Raise your hand if, in August, Mesquite vs. Campo Verde was atop your list of premier matchups heading into the playoffs; that this game would decide a section championship and have a significant impact on earning home playoff games?
After all, Mesquite was 2-9 in 2012 and underwent a coaching change last spring. Campo Verde had more success in 2012 (7-4 and a playoff berth) but lost nearly everyone from its defense.
But here we are, a matchup of top-8 teams (Mesquite is No. 3 and Campo Verde is No. 7 based on this week’s final power rankings used for playoff seeding), and, in many ways, styles which mirror each other.
“They all better be besides themselves,” Jones said with a chuckle about both teams’ success in 2013.
The turnaround at Mesquite under new coach Jim Jones has been impressive to say the least. Armed with several returning starters from a year ago who took their lumps as underclassman, the Wildcats’ offensive line and running game, defense and better-than-efficient play from quarterback Payton Haslam – along with the move down to Division II – turned the Wildcats back into a force in Jones’ five months on the job.
So, too, has a more disciplinary approach.
A loss to an elite Division III program in Williams Field is the Wildcats’ (8-1) lone hiccup this season, including recent wins against Glendale Cactus, Poston Butte and Marcos de Niza. Mesquite, an oft-challenged team offensively the past five years, averaged 45 points per game in October.
Mesquite went 8-2 in the regular season in 2010 under Mike Reardon (9-3 including playoffs), and these Wildcats are on the verge of matching that feat.
“It’s been a real good buzz (around campus), Jones said. “…With the talent we have this year it doesn’t take much on (coaches) part. We let the horses run. “…That was not an issue, the talent. It was about everyone going in the same direction and same page, sometimes moreso coaches than even players.”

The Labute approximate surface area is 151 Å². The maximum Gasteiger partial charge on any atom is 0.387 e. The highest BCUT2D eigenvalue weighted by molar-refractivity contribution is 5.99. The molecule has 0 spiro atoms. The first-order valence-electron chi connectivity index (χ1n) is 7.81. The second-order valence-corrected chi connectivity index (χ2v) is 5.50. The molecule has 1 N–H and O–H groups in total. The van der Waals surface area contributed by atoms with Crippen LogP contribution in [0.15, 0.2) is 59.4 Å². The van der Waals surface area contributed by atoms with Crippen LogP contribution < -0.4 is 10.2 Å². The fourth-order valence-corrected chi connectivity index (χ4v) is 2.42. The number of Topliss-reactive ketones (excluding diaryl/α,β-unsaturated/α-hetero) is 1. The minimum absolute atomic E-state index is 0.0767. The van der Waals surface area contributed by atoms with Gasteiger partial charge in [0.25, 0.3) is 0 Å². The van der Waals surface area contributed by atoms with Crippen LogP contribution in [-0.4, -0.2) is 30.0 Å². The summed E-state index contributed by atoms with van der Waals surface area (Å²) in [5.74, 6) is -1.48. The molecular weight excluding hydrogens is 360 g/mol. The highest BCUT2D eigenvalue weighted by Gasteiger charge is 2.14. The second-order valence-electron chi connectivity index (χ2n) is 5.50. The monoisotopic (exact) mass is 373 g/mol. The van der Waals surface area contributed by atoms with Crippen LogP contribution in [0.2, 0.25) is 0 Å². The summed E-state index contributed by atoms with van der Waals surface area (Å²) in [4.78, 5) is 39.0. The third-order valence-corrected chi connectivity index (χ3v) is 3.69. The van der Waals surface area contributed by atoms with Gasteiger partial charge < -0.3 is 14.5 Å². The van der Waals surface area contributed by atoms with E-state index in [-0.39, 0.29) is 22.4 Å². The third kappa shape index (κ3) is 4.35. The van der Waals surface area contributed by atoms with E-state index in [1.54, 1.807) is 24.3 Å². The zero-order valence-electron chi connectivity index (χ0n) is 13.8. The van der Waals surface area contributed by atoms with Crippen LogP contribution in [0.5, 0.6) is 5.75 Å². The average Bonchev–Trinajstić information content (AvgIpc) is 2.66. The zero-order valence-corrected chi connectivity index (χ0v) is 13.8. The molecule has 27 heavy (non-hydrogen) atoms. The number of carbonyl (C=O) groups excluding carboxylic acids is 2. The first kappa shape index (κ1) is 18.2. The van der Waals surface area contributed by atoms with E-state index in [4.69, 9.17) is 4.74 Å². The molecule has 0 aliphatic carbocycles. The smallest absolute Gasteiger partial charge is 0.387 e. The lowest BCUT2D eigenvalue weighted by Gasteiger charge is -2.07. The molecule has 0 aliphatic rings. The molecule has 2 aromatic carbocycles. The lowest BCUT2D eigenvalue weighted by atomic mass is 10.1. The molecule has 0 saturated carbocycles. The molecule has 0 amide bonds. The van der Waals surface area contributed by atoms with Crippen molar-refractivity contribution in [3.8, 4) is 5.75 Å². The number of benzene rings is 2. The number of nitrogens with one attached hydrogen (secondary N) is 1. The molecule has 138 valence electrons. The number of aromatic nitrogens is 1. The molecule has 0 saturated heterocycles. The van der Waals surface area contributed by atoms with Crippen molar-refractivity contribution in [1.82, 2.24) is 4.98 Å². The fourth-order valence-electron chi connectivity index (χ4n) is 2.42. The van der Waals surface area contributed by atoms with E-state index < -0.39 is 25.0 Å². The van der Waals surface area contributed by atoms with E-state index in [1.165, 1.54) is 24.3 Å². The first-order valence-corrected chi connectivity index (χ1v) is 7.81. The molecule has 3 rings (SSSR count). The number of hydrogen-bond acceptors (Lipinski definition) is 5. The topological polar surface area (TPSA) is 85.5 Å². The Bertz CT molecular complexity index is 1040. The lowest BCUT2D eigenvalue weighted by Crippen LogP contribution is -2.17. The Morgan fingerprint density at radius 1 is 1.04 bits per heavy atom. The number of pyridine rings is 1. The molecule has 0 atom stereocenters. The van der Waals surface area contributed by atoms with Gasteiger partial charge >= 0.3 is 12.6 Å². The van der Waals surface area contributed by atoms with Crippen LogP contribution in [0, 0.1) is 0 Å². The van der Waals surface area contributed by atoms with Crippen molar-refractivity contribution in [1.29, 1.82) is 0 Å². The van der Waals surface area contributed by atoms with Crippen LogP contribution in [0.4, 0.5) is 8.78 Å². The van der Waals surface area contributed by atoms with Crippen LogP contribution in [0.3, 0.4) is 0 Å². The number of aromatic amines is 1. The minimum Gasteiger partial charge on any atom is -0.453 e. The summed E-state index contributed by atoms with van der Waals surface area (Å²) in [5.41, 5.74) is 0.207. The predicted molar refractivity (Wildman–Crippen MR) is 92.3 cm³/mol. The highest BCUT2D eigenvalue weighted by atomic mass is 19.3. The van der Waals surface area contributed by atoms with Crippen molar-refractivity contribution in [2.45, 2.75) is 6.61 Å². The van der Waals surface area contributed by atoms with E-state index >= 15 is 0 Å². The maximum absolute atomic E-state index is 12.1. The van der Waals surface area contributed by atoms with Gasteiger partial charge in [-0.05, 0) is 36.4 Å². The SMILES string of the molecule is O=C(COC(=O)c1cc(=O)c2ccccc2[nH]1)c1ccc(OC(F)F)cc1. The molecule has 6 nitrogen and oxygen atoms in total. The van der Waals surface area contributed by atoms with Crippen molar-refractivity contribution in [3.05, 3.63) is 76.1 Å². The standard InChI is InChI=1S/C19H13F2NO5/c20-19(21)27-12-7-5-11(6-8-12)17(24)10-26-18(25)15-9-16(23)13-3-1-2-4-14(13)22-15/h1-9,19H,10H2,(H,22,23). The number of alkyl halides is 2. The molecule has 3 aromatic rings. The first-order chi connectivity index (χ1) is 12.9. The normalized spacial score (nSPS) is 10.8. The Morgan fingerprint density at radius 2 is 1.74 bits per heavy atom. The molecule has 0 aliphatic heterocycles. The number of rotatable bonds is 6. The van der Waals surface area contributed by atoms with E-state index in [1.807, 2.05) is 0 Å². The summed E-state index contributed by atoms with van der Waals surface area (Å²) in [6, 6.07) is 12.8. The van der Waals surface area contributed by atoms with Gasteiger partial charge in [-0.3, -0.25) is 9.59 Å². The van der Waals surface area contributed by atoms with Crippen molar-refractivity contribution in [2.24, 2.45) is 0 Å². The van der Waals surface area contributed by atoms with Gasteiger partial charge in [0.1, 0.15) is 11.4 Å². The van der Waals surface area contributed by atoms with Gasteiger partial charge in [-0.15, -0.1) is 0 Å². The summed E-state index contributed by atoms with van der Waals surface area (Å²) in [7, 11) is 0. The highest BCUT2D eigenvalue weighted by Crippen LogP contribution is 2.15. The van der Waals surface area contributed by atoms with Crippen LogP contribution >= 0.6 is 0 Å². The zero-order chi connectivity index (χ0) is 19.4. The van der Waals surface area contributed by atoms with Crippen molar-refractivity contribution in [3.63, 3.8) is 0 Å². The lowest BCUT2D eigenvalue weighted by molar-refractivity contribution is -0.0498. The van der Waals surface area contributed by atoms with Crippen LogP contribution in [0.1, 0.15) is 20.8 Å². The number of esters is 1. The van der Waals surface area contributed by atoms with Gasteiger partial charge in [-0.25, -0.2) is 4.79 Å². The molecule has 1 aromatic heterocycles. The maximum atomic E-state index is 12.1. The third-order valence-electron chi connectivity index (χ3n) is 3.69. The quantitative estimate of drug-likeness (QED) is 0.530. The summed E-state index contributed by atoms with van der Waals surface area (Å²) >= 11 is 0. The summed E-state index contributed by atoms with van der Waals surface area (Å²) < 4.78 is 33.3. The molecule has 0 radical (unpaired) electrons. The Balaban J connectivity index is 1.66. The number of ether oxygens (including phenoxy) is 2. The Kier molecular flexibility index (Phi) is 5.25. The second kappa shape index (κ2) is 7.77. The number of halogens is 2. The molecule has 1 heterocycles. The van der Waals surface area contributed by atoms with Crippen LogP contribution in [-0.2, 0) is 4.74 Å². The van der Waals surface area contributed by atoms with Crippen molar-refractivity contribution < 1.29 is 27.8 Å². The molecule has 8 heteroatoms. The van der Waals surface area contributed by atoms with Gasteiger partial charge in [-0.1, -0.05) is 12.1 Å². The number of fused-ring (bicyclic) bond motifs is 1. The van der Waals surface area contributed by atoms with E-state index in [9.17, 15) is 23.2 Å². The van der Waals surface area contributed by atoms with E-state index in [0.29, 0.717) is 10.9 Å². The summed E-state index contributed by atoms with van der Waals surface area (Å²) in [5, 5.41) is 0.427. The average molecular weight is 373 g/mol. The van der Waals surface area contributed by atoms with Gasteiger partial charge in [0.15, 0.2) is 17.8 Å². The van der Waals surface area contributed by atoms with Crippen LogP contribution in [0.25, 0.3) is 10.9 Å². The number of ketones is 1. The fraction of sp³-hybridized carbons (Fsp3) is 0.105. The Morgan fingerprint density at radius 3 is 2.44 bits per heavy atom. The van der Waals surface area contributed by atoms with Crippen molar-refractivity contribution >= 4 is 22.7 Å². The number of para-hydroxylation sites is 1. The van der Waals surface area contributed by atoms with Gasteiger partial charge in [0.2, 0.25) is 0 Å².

Not only has Campo Verde picked up where the Coyotes (8-1) left off last year, a whole new defensive unit has not only not missed a beat, but has arguably improved. The Coyotes’ lone loss came in dramatic fashion against a solid Division I team in Highland (27 points allowed). Outside that game, the Coyotes have allowed 8.2 points per game.
So, too, has the offense. With coach Max Ragsdale, defense and special teams each come before offense, so even though there is no sling-it-around-the-field philosophy, a powerful running game has helped quarterback Luke Pineda into having one of the best seasons of any quarterback in the Southeast Valley to date. The three-year starter has completed 70 percent of his passes for 1,301 yards, 19 touchdowns and zero interceptions. He’s also run for 465 yards and nine touchdowns.
“He’s definitely the cog that makes our wheel turn,” Ragsdale said. “You wouldn’t notice him, he doesn’t say a word. Last year we went back and forth with quarterbacks for awhile and he still said nothing, same thing (in 2011), never said anything. He just put the work in the weight room and it’s showing.”
What’s the difference in games like these? Possibly turnovers. Possibly penalties. Possibly special teams.
Probably all three. With two teams this strikingly similar having the success each has enjoyed in 2013, both sides agreed the margin for outcome one way or another is going to be paper-thin.
“When I came in the concern was not having success up until this point,” Jones said. “A lot of times you get into a frame of mind and it’s not good, so getting the attitude and frame of mind changed a little was first, and make them believe in winning and in themselves, ‘expecting,’ not just ‘hoping.’ I think it’s progressed as the wins have come.”
Mark Heller is the East Valley Tribune sports editor. He can be reached at email@example.com or (480) 898-6576.